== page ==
So why, then, has NeuroImage thrown in the towel and run an article calling on these researchers to consider doing something else? In part, this has come about because of several new pain drugs that have failed the transition from animal to human. A class of drugs known as the NK antagonists, for example, works well in animals but has been largely ineffective in human trials. This is disappointing, but perhaps not that surprising. The most successful drugs for pain are opioids (poppy juice) and aspirin (willow bark), which were both discovered hundreds of years ago. Treating pain is difficult and there is a long history of failure. It seems unlikely that any one approach – animal models, brain imaging, microdosing or whatever – will suddenly yield success.

At the Congress I was able to meet with some of the authors and ask them about their article in NeuroImage (5). Those I spoke to agreed that animal research has played an important role in developing our understanding of the basic physiology of pain and that the BBC News headline overstated the case against animal pain-research. There was general agreement that animal research will continue to play an important part in advancing our understanding of pain biology. Opinions differed about the future role of animal research in drug discovery.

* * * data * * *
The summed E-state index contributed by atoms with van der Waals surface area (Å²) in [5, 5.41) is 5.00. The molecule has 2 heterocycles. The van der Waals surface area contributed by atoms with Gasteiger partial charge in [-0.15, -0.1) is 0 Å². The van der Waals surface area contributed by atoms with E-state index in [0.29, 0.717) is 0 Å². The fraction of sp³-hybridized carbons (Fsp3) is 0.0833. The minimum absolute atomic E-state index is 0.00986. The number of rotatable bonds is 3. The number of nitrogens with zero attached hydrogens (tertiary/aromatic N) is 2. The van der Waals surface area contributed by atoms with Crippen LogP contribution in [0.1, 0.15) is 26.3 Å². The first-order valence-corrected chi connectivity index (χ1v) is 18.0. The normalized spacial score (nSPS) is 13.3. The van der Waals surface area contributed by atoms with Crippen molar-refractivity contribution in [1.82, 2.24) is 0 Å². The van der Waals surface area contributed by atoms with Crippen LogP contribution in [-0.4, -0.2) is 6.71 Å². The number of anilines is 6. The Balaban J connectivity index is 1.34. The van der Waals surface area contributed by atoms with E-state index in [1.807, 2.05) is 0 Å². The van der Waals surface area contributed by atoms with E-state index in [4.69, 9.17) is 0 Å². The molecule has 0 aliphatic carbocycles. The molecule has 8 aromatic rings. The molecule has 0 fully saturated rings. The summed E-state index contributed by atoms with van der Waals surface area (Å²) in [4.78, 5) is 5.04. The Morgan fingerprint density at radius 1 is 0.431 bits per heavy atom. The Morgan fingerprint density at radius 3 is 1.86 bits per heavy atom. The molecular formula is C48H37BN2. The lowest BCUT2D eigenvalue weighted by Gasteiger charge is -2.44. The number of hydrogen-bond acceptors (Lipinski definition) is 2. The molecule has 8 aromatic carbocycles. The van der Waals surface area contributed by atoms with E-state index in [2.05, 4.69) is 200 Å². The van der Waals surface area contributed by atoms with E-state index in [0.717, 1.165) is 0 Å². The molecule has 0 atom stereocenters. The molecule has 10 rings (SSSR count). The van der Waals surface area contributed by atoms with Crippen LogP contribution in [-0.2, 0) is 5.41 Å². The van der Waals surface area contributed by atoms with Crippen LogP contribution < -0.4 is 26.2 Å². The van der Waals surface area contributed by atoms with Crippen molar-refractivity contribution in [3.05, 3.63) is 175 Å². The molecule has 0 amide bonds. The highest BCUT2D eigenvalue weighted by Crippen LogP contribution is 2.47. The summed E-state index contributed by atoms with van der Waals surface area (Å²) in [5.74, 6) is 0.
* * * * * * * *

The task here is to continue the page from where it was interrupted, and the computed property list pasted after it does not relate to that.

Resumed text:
I think this is a necessary and sensible argument for pain researchers to have, and there is a strong case to be made for de-emphasising the role of animal models in developing pain therapy. Personally I am not convinced that any technique is likely to take us closer to curing the most troublesome pain disorders and so I believe we should continue with a broad approach and see what we get. But I understand that others see a way to success by redirecting resources from animal models towards neuroimaging, clinical trials, human tissue banks and other techniques of human study. I welcome the debate and the effort to put our money where our collective mouth is.